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World in Brief: 14/05/14

US: Defence officials said today that the Pentagon is trying to transfer whistleblower Chelsea Manning to a civilian prison so she can get “treatment for her gender disorder.”

Ms Manning, formerly named Bradley, has asked for hormone therapy and to be able to live as a woman.

Some officials have said privately that keeping her in a military prison with no option for treatment could amount to cruel and unusual punishment.

Defence Secretary Chuck Hagel last month gave approval to work out a transfer plan with the Federal Bureau of Prisons, which does provide such treatment.


NIGERIA: Villagers in an area where Boko Haram operates have killed and detained scores of Islamist militants who were suspected of planning a fresh attack, local residents and a security official said today.

People in northern states have been forming vigilante groups to resist the militant group which hold more than 270 schoolgirls captive.

On Tuesday morning, after learning about an impending attack, locals ambushed two lorries full of gunmen. 

At least 10 militants were detained, and scores were killed.


EU: The European Commission has proposed to ban the use of driftnets in EU waters and anywhere on its vessels by year’s end to enforce the protection of dolphins and other sea mammals, sea turtles and bluefin tuna.

Driftnets stretching for miles close to the surface are often responsible for the incidental killing of marine life with little commercial value.

Such nets have also been used in the hunt for endangered bluefin tuna.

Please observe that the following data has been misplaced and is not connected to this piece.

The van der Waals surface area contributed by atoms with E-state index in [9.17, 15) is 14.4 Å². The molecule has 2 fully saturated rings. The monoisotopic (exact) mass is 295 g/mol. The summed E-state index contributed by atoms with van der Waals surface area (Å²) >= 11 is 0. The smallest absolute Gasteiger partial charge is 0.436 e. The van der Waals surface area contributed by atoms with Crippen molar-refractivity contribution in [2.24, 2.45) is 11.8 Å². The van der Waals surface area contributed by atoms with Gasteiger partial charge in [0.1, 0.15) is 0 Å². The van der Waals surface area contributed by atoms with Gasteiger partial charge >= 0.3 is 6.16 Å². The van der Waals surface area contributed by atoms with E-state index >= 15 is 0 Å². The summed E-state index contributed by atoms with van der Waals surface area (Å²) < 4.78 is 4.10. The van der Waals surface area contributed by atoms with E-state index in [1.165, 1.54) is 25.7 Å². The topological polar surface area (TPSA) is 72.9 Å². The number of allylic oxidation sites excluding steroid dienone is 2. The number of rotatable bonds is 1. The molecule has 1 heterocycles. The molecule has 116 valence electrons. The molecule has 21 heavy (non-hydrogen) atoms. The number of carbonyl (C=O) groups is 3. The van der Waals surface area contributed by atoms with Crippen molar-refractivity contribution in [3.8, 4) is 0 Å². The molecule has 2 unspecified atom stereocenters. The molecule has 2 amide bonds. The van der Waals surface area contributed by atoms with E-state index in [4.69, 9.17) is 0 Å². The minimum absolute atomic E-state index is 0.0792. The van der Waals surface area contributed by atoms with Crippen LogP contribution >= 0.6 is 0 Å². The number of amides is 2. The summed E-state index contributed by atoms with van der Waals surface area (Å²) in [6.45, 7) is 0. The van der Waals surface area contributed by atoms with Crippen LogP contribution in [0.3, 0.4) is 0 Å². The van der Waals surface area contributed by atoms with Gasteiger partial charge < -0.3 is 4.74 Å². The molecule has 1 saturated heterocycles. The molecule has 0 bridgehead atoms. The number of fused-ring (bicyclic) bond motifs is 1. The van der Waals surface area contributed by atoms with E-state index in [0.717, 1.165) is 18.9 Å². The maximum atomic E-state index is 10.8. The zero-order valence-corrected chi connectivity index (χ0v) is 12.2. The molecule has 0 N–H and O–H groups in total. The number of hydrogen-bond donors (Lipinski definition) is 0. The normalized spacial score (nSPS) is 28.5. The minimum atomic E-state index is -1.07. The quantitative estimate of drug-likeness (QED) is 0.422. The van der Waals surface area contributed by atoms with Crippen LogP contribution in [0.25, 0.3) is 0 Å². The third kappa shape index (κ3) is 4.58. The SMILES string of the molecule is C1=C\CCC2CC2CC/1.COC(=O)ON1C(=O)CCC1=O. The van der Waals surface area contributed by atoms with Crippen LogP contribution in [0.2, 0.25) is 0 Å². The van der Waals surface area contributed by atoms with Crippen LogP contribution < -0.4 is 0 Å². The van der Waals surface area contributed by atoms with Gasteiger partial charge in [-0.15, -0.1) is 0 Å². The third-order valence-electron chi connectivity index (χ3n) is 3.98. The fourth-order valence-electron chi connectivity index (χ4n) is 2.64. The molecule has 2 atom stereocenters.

The proposal now goes to the 28 member states for approval.


LIBYA: The government must surrender the son of slain dictator Moammar Gadhaffi to the International Criminal Court despite an ongoing appeal and legal proceedings already underway in Libya, the court’s prosecutor said yesterday.

Fatou Bensouda told the UN security council it was “a source of great concern” that Libya had not immediately handed over Seif al-Islam Gadhaffi to the ICC following a ruling last year that he must be prosecuted in The Hague for crimes against humanity.

Libya has argued that he should be prosecuted in his own country.


UN: Lakhdar Brahimi announced yesterday that he was resigning as the international point man on Syria.

UN secretary-general Ban Ki-Moon said the joint UN-Arab League envoy will step down on May 31 after nearly two years.

Brahimi will be following in the footsteps of former UN secretary-general Kofi Annan, who resigned from the same job in August 2012 after failing to broker a ceasefire.


VIETNAM: Factory owners were picking up the pieces today after anti-China mobs torched up to 15 foreign-owned factories and trashed many more.

The attacks reflect rising anger over China’s recent placement of an oil rig in disputed south-east Asian waters.

Unrest late on Tuesday at a Singapore-run industrial park and others nearby followed protests by up to 20,000 workers at complexes in Binh Duong province.


QATAR: The government said today that it is introducing a draft law which could eventually end a controversial sponsorship system tying expatriate workers to a single employer.

Officials in the 2022 World Cup host country say the law could also revise policies that require expatriates to obtain their employer’s clearance to change jobs or leave the country.

However, they gave no timeframe for when the new law might be implemented.


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